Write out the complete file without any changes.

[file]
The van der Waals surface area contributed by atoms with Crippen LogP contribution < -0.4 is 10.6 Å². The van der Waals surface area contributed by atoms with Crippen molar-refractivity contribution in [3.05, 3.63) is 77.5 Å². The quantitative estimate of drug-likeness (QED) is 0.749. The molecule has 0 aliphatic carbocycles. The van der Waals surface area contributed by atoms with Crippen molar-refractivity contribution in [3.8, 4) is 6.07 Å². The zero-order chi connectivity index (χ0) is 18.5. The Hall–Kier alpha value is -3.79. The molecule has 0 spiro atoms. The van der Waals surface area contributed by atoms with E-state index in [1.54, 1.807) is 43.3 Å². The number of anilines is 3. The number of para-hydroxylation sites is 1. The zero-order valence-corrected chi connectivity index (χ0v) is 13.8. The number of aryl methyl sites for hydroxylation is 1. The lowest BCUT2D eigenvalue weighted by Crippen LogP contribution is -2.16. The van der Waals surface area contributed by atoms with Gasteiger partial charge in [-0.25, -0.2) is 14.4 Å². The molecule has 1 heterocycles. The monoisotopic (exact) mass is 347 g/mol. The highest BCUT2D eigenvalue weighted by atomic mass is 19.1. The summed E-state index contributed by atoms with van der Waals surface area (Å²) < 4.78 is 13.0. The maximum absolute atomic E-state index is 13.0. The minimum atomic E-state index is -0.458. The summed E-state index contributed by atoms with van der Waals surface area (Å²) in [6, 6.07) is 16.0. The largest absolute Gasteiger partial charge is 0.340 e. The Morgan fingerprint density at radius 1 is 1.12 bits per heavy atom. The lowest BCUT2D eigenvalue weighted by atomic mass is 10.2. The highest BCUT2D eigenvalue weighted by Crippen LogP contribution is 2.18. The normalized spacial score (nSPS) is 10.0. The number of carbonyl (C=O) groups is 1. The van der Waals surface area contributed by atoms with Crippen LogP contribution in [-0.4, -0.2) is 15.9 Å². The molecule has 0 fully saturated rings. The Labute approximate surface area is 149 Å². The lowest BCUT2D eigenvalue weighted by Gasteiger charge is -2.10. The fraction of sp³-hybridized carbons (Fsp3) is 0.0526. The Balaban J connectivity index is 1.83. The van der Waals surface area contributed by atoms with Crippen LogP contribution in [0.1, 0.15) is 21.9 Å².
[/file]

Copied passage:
The van der Waals surface area contributed by atoms with Crippen LogP contribution < -0.4 is 10.6 Å². The van der Waals surface area contributed by atoms with Crippen molar-refractivity contribution in [3.05, 3.63) is 77.5 Å². The quantitative estimate of drug-likeness (QED) is 0.749. The molecule has 0 aliphatic carbocycles. The van der Waals surface area contributed by atoms with Crippen molar-refractivity contribution in [3.8, 4) is 6.07 Å². The zero-order chi connectivity index (χ0) is 18.5. The Hall–Kier alpha value is -3.79. The molecule has 0 spiro atoms. The van der Waals surface area contributed by atoms with E-state index in [1.54, 1.807) is 43.3 Å². The number of anilines is 3. The number of para-hydroxylation sites is 1. The zero-order valence-corrected chi connectivity index (χ0v) is 13.8. The number of aryl methyl sites for hydroxylation is 1. The lowest BCUT2D eigenvalue weighted by Crippen LogP contribution is -2.16. The van der Waals surface area contributed by atoms with Gasteiger partial charge in [-0.25, -0.2) is 14.4 Å². The molecule has 1 heterocycles. The monoisotopic (exact) mass is 347 g/mol. The highest BCUT2D eigenvalue weighted by atomic mass is 19.1. The summed E-state index contributed by atoms with van der Waals surface area (Å²) < 4.78 is 13.0. The maximum absolute atomic E-state index is 13.0. The minimum atomic E-state index is -0.458. The summed E-state index contributed by atoms with van der Waals surface area (Å²) in [6, 6.07) is 16.0. The largest absolute Gasteiger partial charge is 0.340 e. The Morgan fingerprint density at radius 1 is 1.12 bits per heavy atom. The lowest BCUT2D eigenvalue weighted by atomic mass is 10.2. The highest BCUT2D eigenvalue weighted by Crippen LogP contribution is 2.18. The normalized spacial score (nSPS) is 10.0. The number of carbonyl (C=O) groups is 1. The van der Waals surface area contributed by atoms with Crippen LogP contribution in [-0.4, -0.2) is 15.9 Å². The molecule has 0 fully saturated rings. The Labute approximate surface area is 149 Å². The lowest BCUT2D eigenvalue weighted by Gasteiger charge is -2.10. The fraction of sp³-hybridized carbons (Fsp3) is 0.0526. The Balaban J connectivity index is 1.83. The van der Waals surface area contributed by atoms with Crippen LogP contribution in [0.1, 0.15) is 21.9 Å².